Stra13 protects myoblasts from oxidative stress mediated death
Since Stra13 mutant regenerating tissue exhibits signs of oxidative damage; we tested whether Stra13 is directly involved in the regulation of oxidative stress. We first analyzed whether Stra13 overexpression in muscles is sufficient to confer resistance to free radical mediated death. C2C12 cells were transduced with a retrovirus expressing Stra13 (pBabe-Stra13), or a control virus (pBabe). Transduced cells were treated with hydrogen peroxide, and the viability was measured by trypan blue exclusion assays. Strikingly, in contrast to control virus expressing cells that rapidly died in presence of the pro-oxidant, Stra13 expressing myoblasts were protected from H2O2 induced death (Fig. 7A and B). To further examine the mechanism by which Stra13 regulates oxidative stress, we examined HO-1 and TNFα mRNA levels in control and pBabe-Stra13 cells in the absence and presence of H2O2 treatment (Fig. 7C). Interestingly, Stra13 expression was sufficient to up-regulate endogenous HO-1 mRNA levels relative to vector control cells (Fig. 7C). Moreover, although TNFα expression was up-regulated in control cells within 1 h of H2O2 addition, its expression was reduced in Stra13 overexpressing cells. Together, these results confirm that Stra13 can function as an anti-oxidant, and confer protection to muscle cells from ROS mediated death at least in part by regulation of HO-1 and TNFα expression.
ROS are constantly generated in cells through normal metabolic pathways. A tight control of the generation and removal of free radicals is essential for cellular homeostasis. An excessive accumulation of ROS either due to increased production, or defective cellular responses that impair its removal, lead to oxidative stress. Elevated ROS levels result in modification of lipids, proteins, and DNA, and this free radical injury is associated with many disease states including DMD, neurodegeneration, diabetes, cancers and ageing (45,46). In the case of DMD, the absence of dystrophin leads to necrosis of skeletal muscles. However, given the progressive nature of the disease, it is likely that dystrophin deficiency alone is not sufficient for death of dystrophic muscles, but rather enhances the sensitivity of muscle to stimuli that eventually lead to muscle degeneration (47). Although previous studies have suggested a correlation between oxidative stress and the degeneration of muscle fibers characteristically seen in DMD, the role of oxidative stress as a primary cause of muscle degeneration has not been established. Moreover, the effects of anti-oxidants in preventing the pathologic degenerative changes in dystrophic muscles in clinical trials as well as in mdx mice have not been promising likely due to the timing of administration of the anti-oxidants (12,13). Our current study demonstrates that oxidative damage is indeed a key event in muscle degeneration, and provides evidence for the existence of an oxidative stress response pathway in muscle cells that is regulated by Stra13. Our principle findings are that Stra13 provides critical protection to muscle cells from the deleterious effects of ROS, and the loss of such protective mechanisms underlies muscle degeneration in muscular dystrophy.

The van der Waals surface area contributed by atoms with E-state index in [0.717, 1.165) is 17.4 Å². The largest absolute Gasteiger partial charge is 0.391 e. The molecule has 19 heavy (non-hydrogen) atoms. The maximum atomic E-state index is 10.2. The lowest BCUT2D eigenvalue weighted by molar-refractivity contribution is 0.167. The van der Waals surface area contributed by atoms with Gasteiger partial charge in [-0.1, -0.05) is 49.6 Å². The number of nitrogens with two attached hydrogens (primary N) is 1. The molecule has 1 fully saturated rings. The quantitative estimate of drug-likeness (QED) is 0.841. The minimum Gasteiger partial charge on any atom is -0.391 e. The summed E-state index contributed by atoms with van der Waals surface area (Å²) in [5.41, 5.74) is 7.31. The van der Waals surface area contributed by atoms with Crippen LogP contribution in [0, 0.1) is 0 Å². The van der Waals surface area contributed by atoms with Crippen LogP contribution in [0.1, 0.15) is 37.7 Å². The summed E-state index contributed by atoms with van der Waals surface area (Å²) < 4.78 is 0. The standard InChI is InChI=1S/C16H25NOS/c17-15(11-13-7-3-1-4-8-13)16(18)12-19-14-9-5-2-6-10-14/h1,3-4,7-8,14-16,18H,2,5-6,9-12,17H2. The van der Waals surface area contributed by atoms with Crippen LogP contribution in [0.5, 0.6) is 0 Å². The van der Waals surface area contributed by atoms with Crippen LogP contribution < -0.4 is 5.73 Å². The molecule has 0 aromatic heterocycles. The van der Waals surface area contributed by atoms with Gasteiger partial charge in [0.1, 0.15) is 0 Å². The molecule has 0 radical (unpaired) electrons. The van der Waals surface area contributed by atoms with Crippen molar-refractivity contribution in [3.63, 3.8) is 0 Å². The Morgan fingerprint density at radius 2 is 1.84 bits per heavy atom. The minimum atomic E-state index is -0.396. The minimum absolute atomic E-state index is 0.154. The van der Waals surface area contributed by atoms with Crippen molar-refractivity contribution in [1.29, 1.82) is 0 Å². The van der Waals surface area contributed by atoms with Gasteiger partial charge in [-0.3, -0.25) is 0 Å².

Several lines of evidence demonstrate that the primary trigger for muscle degeneration in Stra13−/− mutants is oxidative stress (1). Increased levels of TNFα, which can lead to ROS (35–37), are evident early on the mutant regenerating tissue (2). The elevated TNFα expression is followed by altered protein carbonylation in the mutant regenerating tissue demonstrating oxidative damage (3). A cellular response to oxidative damage is apparent by upregulation of peroxiredoxins at d5 after injury. It is worth highlighting that the hallmarks of oxidative damage such as increased anti-oxidant enzyme expression and protein carbonylation occur prior to the onset of muscle necrosis in Stra13−/− mutants, indicating that such alterations are likely to be causal to degenerative process (4). HO-1, which facilitates cellular resistance to oxidative injury by blocking the cytotoxic effects of TNFα and attenuating the production of ROS (41–43), is down regulated in Stra13−/− regenerating tissue. The timing of TNFα increase and HO-1 decrease is in agreement with overt signs of oxidative damage in the mutant tissue, which occurs prior to the onset of muscle degeneration. Nevertheless, our studies do not exclude changes independent of TNFα that may contribute to ROS production and oxidative damage in the mutant regenerating tissue (5). Stra13−/− myoblasts exhibit increased susceptibility to death following oxidative damage (6). Conversely, Stra13 expression protects myoblasts from oxygen radicals, and up-regulates endogenous HO-1 mRNA levels concomitant with reduced TNFα expression (7). Strikingly, muscle necrosis in Stra13−/− mutants can be prevented by treatment with the anti-oxidant NAC in vivo. We have previously demonstrated increased Notch signaling in Stra13−/− regenerating muscle, and its inhibition partially rescues muscle necrosis (28). It would be interesting to determine whether deregulated redox homeostasis is linked to altered Notch activity in the regenerating tissue in Stra13−/− mutants.